Back on the cancer train. Woo. Woo.
Yep, the Lump is back, and has taken residence in a jaw muscle that controls how well I can open my mouth (current status: not very much). After an MRI, PET, CT, and biopsy, the plan was to hit it with radiation.
And then my radiation oncologist decided the area that needed re-radiation was too great (it's considered risky to do radiation in the same spot twice), so now we're doing chemo first to melt it down to a more zappable size.
Which means I get to go back through the entirety of the same treatment as last year.
Which means that I get to have a chemo port fitted. Again. This afternoon.
To understand how little I want this, you'd have to understand how delighted and relieved I was to have the previous one removed last September. It makes me feel like I have an alien implant. I hated it.
But what can you do? The port means I'll be able to have induction chemo at home, which involves being hooked up to a bag of drugs attached to a pump that I carry around in a nifty shoulder purse for a few days. The alternative is a five-day inpatient stay. You may remember how I felt about the hospital food last time.
I've already had one quick shot of chemo. A few weeks back, we tried a different cocktail (more like a wine cooler: chemo lite) to see if it would have an effect. It didn't. Which is a shame, because the side effects were minimal, at least until this week when my hair started to fall out.
The stuff I'll be starting next (and by "next" I mean "tomorrow") will be either the same as last year or a variation on it. Worse side effects, but a better result.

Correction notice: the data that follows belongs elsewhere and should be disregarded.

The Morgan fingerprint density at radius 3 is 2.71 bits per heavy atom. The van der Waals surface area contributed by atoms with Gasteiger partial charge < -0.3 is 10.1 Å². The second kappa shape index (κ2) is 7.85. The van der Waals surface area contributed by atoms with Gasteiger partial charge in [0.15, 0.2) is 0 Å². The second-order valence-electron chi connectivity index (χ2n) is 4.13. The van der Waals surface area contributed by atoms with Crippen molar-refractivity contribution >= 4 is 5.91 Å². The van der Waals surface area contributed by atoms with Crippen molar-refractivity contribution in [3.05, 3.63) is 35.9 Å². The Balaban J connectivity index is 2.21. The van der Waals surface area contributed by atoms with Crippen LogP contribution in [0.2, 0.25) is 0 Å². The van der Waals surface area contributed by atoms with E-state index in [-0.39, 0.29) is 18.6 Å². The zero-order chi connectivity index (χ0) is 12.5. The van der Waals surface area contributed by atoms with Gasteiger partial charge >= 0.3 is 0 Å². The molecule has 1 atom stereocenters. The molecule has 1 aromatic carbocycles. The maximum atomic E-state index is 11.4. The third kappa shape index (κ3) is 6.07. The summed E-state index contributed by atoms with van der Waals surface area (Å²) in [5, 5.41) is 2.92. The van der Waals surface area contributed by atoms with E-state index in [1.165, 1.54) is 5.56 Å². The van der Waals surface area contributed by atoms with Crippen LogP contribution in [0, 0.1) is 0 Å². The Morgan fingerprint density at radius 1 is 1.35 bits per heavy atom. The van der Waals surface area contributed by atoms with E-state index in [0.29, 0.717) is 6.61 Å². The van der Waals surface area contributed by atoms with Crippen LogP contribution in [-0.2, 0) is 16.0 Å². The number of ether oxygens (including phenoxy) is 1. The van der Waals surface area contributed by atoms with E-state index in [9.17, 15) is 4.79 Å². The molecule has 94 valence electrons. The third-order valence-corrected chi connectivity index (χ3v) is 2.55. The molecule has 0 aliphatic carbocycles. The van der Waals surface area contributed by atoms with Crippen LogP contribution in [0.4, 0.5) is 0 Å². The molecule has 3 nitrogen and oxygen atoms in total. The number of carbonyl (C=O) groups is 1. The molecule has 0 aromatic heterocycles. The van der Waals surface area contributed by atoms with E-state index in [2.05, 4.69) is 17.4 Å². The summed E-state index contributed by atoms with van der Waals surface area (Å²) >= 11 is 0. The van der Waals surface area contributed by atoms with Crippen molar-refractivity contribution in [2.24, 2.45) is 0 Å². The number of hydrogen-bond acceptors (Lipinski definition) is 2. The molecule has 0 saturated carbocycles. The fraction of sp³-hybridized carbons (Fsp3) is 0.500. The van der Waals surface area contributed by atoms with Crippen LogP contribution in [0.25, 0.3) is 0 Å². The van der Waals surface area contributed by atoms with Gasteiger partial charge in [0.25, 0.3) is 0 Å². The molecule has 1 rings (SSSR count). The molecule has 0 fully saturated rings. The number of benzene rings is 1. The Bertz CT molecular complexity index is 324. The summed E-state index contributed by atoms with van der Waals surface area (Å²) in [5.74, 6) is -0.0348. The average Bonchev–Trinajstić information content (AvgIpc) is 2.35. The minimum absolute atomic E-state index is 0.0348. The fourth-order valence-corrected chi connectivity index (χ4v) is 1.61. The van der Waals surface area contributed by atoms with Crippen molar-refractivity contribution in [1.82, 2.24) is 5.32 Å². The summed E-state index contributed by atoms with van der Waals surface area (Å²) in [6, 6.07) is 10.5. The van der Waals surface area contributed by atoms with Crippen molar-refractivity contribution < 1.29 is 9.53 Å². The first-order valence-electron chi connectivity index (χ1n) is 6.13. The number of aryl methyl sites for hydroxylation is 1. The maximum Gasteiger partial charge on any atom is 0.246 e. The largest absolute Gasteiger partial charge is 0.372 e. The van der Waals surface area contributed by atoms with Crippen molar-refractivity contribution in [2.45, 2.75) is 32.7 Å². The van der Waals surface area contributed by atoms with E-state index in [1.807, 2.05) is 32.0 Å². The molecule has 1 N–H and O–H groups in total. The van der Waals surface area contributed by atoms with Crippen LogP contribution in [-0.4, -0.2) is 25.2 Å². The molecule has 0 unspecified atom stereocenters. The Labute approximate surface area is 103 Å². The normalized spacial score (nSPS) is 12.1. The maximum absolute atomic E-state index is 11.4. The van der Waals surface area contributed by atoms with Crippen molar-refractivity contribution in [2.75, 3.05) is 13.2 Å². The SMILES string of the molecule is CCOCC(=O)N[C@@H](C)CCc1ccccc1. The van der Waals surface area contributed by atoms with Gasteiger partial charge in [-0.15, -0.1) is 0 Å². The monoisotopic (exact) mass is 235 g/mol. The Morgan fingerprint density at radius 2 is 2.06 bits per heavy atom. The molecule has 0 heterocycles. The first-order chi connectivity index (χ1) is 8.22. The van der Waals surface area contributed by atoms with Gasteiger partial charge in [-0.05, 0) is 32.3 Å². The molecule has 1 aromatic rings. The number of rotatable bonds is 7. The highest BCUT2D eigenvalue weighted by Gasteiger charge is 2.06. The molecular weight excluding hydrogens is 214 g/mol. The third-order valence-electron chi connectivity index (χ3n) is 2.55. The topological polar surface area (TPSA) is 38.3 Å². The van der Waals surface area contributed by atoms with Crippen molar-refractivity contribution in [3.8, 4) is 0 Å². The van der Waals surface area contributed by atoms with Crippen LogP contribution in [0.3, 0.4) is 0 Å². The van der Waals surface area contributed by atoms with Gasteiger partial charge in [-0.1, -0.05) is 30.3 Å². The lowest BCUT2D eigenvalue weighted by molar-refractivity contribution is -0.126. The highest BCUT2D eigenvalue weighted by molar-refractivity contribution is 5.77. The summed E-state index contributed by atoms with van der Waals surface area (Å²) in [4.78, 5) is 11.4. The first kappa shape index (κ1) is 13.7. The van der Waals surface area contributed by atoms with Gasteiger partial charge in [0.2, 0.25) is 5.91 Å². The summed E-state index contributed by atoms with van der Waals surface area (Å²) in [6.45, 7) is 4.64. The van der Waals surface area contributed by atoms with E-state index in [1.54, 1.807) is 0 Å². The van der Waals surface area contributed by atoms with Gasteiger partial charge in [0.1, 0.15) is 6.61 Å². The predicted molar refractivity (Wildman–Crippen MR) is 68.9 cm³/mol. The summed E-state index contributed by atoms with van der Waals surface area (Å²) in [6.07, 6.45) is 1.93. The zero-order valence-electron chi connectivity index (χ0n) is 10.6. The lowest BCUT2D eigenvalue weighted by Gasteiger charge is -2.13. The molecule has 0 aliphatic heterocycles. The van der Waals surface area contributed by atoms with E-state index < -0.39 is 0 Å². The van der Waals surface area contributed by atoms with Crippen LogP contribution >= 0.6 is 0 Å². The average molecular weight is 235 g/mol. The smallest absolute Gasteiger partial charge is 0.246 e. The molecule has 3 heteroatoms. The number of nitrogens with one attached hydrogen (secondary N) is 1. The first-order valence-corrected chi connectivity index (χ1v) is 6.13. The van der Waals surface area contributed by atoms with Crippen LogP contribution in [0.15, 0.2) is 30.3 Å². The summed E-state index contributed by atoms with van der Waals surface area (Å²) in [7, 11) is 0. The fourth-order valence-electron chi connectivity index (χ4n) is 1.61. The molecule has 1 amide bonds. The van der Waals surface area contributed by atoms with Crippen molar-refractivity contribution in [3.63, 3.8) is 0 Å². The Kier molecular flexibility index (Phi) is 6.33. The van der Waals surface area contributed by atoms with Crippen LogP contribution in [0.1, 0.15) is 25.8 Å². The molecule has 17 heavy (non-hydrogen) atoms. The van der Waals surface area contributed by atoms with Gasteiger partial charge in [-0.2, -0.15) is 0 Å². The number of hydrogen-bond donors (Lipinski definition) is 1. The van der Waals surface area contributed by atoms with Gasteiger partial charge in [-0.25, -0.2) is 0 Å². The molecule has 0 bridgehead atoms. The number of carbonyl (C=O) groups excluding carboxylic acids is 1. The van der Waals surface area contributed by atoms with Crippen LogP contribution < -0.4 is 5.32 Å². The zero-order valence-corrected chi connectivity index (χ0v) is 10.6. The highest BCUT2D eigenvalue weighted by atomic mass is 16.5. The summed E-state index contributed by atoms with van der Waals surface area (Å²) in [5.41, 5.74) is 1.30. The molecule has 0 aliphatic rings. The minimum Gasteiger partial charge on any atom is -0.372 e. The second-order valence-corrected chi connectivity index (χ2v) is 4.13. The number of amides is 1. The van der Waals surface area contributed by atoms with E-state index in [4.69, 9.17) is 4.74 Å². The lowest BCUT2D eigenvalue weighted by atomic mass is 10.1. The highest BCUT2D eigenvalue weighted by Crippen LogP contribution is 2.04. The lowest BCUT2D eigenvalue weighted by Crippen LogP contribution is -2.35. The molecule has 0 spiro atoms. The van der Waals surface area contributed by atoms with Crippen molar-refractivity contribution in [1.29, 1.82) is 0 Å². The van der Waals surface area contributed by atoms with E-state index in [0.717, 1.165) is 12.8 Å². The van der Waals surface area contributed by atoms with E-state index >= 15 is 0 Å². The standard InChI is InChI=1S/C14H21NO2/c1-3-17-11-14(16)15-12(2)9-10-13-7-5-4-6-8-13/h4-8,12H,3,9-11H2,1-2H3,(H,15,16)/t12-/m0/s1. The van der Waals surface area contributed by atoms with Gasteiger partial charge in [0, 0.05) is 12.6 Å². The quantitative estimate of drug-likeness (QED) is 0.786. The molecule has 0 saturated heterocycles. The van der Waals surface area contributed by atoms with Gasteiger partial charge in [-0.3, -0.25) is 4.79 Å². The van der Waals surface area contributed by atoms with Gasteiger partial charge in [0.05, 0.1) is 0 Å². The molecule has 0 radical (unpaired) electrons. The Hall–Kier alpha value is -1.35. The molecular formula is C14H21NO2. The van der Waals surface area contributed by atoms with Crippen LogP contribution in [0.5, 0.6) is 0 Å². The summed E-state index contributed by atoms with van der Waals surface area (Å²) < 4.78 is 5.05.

Despite this very crappy news, I'm feeling pretty sanguine. Again, what can you do? Getting upset isn't going to make things better. And while I realize I'm employing selective memory here, I feel like there were good days last time around.
Yes, there were bad days, and painful days, and miserable days. But there were also days I got to be with friends, and days where I played music, and days where I laughed and watched movies and read books and felt like a normal person.
When we first started this whole process again, and were trying to wrap our heads around it, The Boy wondered whether this was like having a second child: The hard work of learning how to cope has been done, and this time we have a much better idea of what to expect. I like that approach.
So I'll be posting about going through this experience agian, but also about other stuff (I still have a million photos from our trip to Spain to post, and there's another insane three-hour meal to tell you about).
Hope you'll stay along for the ride!